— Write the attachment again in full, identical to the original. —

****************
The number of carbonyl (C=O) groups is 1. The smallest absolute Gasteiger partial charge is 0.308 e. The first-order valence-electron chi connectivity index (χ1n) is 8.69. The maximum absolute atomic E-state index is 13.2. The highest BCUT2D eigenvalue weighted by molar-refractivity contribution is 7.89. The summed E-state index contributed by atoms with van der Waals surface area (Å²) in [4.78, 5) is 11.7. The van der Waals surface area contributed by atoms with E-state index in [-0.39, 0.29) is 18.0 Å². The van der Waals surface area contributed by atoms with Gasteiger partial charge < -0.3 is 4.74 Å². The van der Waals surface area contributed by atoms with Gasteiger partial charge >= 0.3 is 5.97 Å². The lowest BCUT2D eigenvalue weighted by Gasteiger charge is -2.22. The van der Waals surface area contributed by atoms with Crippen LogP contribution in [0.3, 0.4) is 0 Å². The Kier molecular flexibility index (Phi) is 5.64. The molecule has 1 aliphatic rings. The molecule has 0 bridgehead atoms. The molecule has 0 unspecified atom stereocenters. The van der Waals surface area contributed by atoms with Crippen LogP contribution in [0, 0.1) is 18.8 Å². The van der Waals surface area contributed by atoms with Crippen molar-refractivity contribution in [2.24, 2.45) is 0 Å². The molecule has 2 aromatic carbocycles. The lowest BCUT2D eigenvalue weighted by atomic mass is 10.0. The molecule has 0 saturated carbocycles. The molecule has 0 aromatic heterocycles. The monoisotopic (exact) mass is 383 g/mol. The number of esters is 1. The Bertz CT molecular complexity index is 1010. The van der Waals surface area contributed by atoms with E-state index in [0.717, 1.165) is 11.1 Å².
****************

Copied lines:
The number of carbonyl (C=O) groups is 1. The smallest absolute Gasteiger partial charge is 0.308 e. The first-order valence-electron chi connectivity index (χ1n) is 8.69. The maximum absolute atomic E-state index is 13.2. The highest BCUT2D eigenvalue weighted by molar-refractivity contribution is 7.89. The summed E-state index contributed by atoms with van der Waals surface area (Å²) in [4.78, 5) is 11.7. The van der Waals surface area contributed by atoms with E-state index in [-0.39, 0.29) is 18.0 Å². The van der Waals surface area contributed by atoms with Gasteiger partial charge < -0.3 is 4.74 Å². The van der Waals surface area contributed by atoms with Gasteiger partial charge >= 0.3 is 5.97 Å². The lowest BCUT2D eigenvalue weighted by Gasteiger charge is -2.22. The van der Waals surface area contributed by atoms with Crippen LogP contribution in [0.3, 0.4) is 0 Å². The Kier molecular flexibility index (Phi) is 5.64. The molecule has 1 aliphatic rings. The molecule has 0 bridgehead atoms. The molecule has 0 unspecified atom stereocenters. The van der Waals surface area contributed by atoms with Crippen LogP contribution in [0, 0.1) is 18.8 Å². The van der Waals surface area contributed by atoms with Crippen molar-refractivity contribution in [2.24, 2.45) is 0 Å². The molecule has 2 aromatic carbocycles. The lowest BCUT2D eigenvalue weighted by atomic mass is 10.0. The molecule has 0 saturated carbocycles. The molecule has 0 aromatic heterocycles. The monoisotopic (exact) mass is 383 g/mol. The number of esters is 1. The Bertz CT molecular complexity index is 1010. The van der Waals surface area contributed by atoms with E-state index in [0.717, 1.165) is 11.1 Å².